Do the work, but don’t work too hard. Say “yes,” sometimes “no”. Jot it down. And relentlessly pursue the time to do absolutely nothing. These are just a handful of secrets to Paul Kelly’s songwriting rulebook, which the ARIA of Famer explored during a keynote interview Wednesday morning at Bigsound.
Kelly, a revered songsmith who has won every plaudit an Australian creator can rake-in, admitted his process for making the magic happen was counterintuitive and, to an outsider, boring.
“Songs take you by surprise. I don’t think I’ve ever sat down and thought, I’m going to write something about this. The good songs come at you sideways when you’re thinking of something else,” he told The Australian’s music writer Andrew McMillen during an hour-long session to start the day’s conference action.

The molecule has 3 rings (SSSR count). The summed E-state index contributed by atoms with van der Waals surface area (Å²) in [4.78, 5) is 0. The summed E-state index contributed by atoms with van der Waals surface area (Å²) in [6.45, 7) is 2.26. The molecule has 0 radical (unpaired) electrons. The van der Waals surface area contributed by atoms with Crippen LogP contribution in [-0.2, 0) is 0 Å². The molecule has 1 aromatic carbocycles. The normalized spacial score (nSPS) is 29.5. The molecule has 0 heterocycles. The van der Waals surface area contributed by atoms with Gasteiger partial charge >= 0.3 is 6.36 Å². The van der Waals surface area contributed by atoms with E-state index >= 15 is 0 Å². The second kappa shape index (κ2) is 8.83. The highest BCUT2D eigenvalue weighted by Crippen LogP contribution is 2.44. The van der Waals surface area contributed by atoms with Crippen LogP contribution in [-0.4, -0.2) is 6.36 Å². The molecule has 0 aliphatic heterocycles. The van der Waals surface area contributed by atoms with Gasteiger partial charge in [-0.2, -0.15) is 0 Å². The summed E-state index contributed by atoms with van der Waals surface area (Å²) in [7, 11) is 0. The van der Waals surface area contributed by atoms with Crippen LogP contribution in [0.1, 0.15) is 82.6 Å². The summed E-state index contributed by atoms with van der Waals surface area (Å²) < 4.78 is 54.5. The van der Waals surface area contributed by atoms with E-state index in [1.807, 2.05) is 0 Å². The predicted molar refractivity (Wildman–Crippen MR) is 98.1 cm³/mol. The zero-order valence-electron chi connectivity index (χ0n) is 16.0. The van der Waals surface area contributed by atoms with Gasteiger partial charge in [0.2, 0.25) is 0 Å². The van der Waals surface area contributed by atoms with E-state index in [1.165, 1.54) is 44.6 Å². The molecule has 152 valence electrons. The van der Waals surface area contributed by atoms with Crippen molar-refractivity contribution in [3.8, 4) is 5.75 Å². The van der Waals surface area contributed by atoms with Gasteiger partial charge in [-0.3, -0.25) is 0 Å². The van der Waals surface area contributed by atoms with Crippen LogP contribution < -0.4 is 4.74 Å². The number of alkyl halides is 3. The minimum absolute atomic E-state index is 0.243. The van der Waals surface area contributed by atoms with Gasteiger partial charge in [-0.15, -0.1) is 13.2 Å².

“What all writers look for is to be surprised, astonished, something they didn’t foresee.
It’s not sitting around waiting for inspiration or some great power. You have to do the work.”
Forget the graft, Kelly is devout fan of playtime. To enter the elusive songwriting zone, Kelly admits he’ll flick through his notes, sometimes for days. “I say it’s fun, but it’s mostly boring. I’m mostly bored and then something happens and I get excited,” he quipped.
“I’m very conscious of trying to carve out time, do-nothing time…time to bore yourself until something happens.”